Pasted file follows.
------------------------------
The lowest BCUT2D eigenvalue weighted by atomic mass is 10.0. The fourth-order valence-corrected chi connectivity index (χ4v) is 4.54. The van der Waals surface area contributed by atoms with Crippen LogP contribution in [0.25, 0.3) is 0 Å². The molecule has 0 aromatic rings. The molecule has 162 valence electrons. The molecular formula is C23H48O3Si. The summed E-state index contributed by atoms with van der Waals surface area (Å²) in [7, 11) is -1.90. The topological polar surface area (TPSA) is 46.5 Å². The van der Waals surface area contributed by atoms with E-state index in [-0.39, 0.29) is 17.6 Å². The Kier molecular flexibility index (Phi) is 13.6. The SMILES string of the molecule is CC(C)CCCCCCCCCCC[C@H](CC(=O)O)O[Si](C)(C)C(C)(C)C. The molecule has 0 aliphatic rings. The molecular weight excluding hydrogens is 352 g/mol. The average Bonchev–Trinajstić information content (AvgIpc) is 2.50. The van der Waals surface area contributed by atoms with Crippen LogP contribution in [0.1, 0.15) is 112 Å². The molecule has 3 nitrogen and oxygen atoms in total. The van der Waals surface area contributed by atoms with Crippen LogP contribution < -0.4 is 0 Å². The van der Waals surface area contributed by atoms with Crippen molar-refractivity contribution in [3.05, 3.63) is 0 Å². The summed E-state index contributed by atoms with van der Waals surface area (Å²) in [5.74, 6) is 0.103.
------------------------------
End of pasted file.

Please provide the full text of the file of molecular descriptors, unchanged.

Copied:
The lowest BCUT2D eigenvalue weighted by atomic mass is 10.0. The fourth-order valence-corrected chi connectivity index (χ4v) is 4.54. The van der Waals surface area contributed by atoms with Crippen LogP contribution in [0.25, 0.3) is 0 Å². The molecule has 0 aromatic rings. The molecule has 162 valence electrons. The molecular formula is C23H48O3Si. The summed E-state index contributed by atoms with van der Waals surface area (Å²) in [7, 11) is -1.90. The topological polar surface area (TPSA) is 46.5 Å². The van der Waals surface area contributed by atoms with E-state index in [-0.39, 0.29) is 17.6 Å². The Kier molecular flexibility index (Phi) is 13.6. The SMILES string of the molecule is CC(C)CCCCCCCCCCC[C@H](CC(=O)O)O[Si](C)(C)C(C)(C)C. The molecule has 0 aliphatic rings. The molecular weight excluding hydrogens is 352 g/mol. The average Bonchev–Trinajstić information content (AvgIpc) is 2.50. The van der Waals surface area contributed by atoms with Crippen LogP contribution in [0.1, 0.15) is 112 Å². The molecule has 3 nitrogen and oxygen atoms in total. The van der Waals surface area contributed by atoms with Crippen LogP contribution < -0.4 is 0 Å². The van der Waals surface area contributed by atoms with Crippen molar-refractivity contribution in [3.05, 3.63) is 0 Å². The summed E-state index contributed by atoms with van der Waals surface area (Å²) in [5.74, 6) is 0.103.